The math gets more complicated in the speaker’s race


Four makes seven.

As in state Rep. Walter “Four” Price IV, now the seventh announced candidate to become speaker of the Texas House. And before next week is out, the people who get paid to pay attention to these things think Price and his announced opponents will be joined by as many as two more in what has fast become a wide open race to replace outgoing Texas House Speaker Joe Straus.

Price, R-Amarillo, filed his paperwork with the Texas Ethics Commission Thursday; he’s the fourth candidate with ties to Straus, who did not run for reelection to his House seat. Price had long been rumored to covet the job and, according to several political experts, is the candidate Straus favors to succeed him.

Even before Price’s announcement, however, conservative lightning rod Rep. Jonathan Stickland, R-Bedford, posted this tweet, suggesting the number of Straus allies vying for speaker shows a coalition in disarray.

Price’s entry is “a big sign that the Straus faction is disorganized and doing it’s organizing publicly,” Cary Cheshire, vice president of the conservative Texans for Fiscal Responsibility, told The Texas Monitor Friday.

If you accept the theory that Price is Straus’ favorite, you might also interpret the candidacies of the other allies — John Zerwas, R-Richmond, Travis Clardy, R-Nacogdoches, and Drew Darby, R-San Angelo — as part of a coordinated effort to find a candidate who can draw support from Democrats and still be palatable to conservative Republicans, said Mark Jones, a fellow with Rice University’s Baker Institute for Public Policy.

Cheshire and Jones agree that those with ties to Straus will suffer rather than benefit from that relationship. House Republicans of all ideological stripes will be reluctant to be seen by their constituents locally as having supported an ally of Straus, who is seen as divisive within the party.

And to help ensure the election of someone like Straus is not repeated, the Republican caucus in November changed its rules to mandate that a super-majority within the caucus select a preferred candidate.

Two more conservative candidates, Phil King, R-Weatherford, and Tan Parker, R-Flower Mound, made their announcements months ago. Dallas Democrat  Eric Johnson is also running.

Unlike the other Straus ally candidates, Price joined King and Parker in signing cards circulated by the Republican caucus pledging fealty to the preferred candidate in the general speaker election on the first day of the 86th Texas Legislature in January.

The likely reason Price signed the pledge card is an understanding that in the new Republican caucus arrangement, the speaker’s race will hinge on convincing what Jones calls the “mushy middle,” a majority that during five Straus terms navigated uncertainly between his allies and the conservative faction, the Freedom Caucus.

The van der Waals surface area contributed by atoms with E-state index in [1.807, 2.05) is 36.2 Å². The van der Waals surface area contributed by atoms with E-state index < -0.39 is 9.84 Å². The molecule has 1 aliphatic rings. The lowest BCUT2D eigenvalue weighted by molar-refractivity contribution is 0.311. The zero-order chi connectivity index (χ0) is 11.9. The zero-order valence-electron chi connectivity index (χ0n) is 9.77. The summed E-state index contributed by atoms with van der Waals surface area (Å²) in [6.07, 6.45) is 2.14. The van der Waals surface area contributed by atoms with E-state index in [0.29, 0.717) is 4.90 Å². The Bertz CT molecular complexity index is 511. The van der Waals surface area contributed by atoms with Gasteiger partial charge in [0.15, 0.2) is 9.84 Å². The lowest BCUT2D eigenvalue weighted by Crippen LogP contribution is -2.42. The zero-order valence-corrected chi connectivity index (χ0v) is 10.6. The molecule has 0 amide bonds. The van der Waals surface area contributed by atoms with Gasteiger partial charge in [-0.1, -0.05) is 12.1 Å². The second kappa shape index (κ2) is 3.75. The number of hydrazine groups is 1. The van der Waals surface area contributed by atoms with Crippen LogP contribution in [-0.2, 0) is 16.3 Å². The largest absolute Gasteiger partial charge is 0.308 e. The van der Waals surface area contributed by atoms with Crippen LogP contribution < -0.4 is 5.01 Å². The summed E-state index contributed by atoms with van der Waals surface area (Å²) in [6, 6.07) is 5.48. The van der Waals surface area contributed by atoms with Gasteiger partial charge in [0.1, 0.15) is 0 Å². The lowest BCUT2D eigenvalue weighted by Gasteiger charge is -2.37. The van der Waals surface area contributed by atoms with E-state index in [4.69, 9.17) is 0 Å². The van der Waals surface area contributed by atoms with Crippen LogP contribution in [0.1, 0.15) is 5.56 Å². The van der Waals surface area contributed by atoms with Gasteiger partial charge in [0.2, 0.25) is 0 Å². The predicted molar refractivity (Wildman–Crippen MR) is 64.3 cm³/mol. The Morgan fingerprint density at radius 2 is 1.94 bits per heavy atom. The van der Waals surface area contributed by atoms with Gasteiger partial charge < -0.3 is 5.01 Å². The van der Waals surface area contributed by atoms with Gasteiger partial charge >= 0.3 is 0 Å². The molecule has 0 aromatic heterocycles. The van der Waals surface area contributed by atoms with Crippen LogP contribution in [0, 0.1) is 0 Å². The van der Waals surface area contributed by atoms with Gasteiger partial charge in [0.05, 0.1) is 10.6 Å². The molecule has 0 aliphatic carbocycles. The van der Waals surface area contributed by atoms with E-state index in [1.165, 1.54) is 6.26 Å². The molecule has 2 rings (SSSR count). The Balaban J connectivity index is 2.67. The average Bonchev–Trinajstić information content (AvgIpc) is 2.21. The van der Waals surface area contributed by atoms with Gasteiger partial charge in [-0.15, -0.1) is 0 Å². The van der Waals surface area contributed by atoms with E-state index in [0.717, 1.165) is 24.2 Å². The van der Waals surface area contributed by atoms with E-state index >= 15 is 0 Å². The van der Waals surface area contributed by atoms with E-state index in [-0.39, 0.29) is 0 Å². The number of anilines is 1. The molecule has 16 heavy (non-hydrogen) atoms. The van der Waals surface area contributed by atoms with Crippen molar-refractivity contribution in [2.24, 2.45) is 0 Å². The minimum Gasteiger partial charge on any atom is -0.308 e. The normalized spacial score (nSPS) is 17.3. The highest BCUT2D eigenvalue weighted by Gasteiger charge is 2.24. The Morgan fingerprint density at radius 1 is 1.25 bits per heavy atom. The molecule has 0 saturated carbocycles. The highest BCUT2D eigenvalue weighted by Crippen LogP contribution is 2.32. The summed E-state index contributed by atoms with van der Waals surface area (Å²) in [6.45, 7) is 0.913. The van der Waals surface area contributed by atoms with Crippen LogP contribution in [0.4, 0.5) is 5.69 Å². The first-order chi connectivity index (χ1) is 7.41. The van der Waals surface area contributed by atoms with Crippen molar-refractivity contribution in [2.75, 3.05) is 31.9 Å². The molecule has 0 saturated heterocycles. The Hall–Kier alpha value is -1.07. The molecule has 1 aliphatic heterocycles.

“Price represents something in between those two groups,” Jones said. “And I think for the most part those Republicans like him personally.”

Price has provided leadership under Straus, currently chairing the House Public Health Committee and the Select Committee on Opioids & Substance Abuse and serving as co-chairman of the Health & Human Services Transition Legislative Oversight Committee.

None of these is a heavyweight assignment like chairing Ways and Means or State Affairs. Nor has Price, 50, distinguished himself in his four terms by carrying major legislation, although he has been aggressively touting his work on drug abuse.

Price’s voting record, as measured by Cheshire’s conservative Fiscal Responsibility Index, is near the bottom among House Republicans, identical to Zerwas and just slightly higher than Clardy and Darby. Their grades in the low 40s compare to King and Parker in high 50s. By comparison, Stickland’s grade is a perfect 100.

“I think Price has less baggage than Zerwas and Darby, but also less leadership  than either of them,” Cheshire said. “Zerwas has a posse. Darby has a posse. Who’s in Price’s posse?”

Price could benefit from a big swing in House seats from Republican to Democrat in the November election, Jones said. He has written extensively about what would have to happen to make that shift, but said that the current 95-55 Republican majority is very unlikely to slip below 90.

Neither is sure who might be next but both said they would not be surprised at more announcements this next week.

The absence of another, more conservative, entrant in all the months since King and Parker jumped in suggests the big bloc of conservatives in the middle are keeping open minds.

Among the more conservative House members rumored to be interested are Rep. Craig Goldman, R-Fort Worth; Ron Simmons, R-Carrollton; and the most conservative of the three, Mike Schofield, R-Katy.

Cheshire predicted that, regardless of whoever else enters the race, the preferred candidate will be considerably more conservative than Straus. Republicans, he said, are well aware there is a cost in committee chairmanships and other power considerations for making deals with Democrats.

“After all those years with Straus, Republicans, I think, realize that why on God’s green earth should they have to pay a price for making deals with Democrats,” he said.

Mark Lisheron can be reached at [email protected].


  1. He’s another chamber of commerce Republican, friendly to progressive social policies. If you’re okay with gun-control and trans people teaching your kids. He’s your guy….


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